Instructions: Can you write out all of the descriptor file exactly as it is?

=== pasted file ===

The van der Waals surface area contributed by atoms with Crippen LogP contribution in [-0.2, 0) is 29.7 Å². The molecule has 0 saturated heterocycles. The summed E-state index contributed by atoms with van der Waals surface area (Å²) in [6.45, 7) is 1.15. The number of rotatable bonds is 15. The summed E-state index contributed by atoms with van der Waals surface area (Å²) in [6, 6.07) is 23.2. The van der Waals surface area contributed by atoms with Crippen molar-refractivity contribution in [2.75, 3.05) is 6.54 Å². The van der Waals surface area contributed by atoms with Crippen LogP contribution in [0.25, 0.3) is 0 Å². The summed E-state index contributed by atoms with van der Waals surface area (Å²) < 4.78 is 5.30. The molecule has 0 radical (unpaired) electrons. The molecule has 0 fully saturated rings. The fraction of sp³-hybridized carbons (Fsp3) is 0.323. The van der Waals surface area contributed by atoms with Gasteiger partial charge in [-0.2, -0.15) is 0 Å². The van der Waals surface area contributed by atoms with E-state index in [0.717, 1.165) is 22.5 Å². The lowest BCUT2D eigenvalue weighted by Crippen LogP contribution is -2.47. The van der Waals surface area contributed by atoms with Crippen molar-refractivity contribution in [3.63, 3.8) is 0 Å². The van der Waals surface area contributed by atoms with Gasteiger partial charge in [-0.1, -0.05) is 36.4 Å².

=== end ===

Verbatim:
The van der Waals surface area contributed by atoms with Crippen LogP contribution in [-0.2, 0) is 29.7 Å². The molecule has 0 saturated heterocycles. The summed E-state index contributed by atoms with van der Waals surface area (Å²) in [6.45, 7) is 1.15. The number of rotatable bonds is 15. The summed E-state index contributed by atoms with van der Waals surface area (Å²) in [6, 6.07) is 23.2. The van der Waals surface area contributed by atoms with Crippen molar-refractivity contribution in [2.75, 3.05) is 6.54 Å². The van der Waals surface area contributed by atoms with Crippen LogP contribution in [0.25, 0.3) is 0 Å². The summed E-state index contributed by atoms with van der Waals surface area (Å²) < 4.78 is 5.30. The molecule has 0 radical (unpaired) electrons. The molecule has 0 fully saturated rings. The fraction of sp³-hybridized carbons (Fsp3) is 0.323. The van der Waals surface area contributed by atoms with Gasteiger partial charge in [-0.2, -0.15) is 0 Å². The van der Waals surface area contributed by atoms with E-state index in [0.717, 1.165) is 22.5 Å². The lowest BCUT2D eigenvalue weighted by Crippen LogP contribution is -2.47. The van der Waals surface area contributed by atoms with Crippen molar-refractivity contribution in [3.63, 3.8) is 0 Å². The van der Waals surface area contributed by atoms with Gasteiger partial charge in [-0.1, -0.05) is 36.4 Å².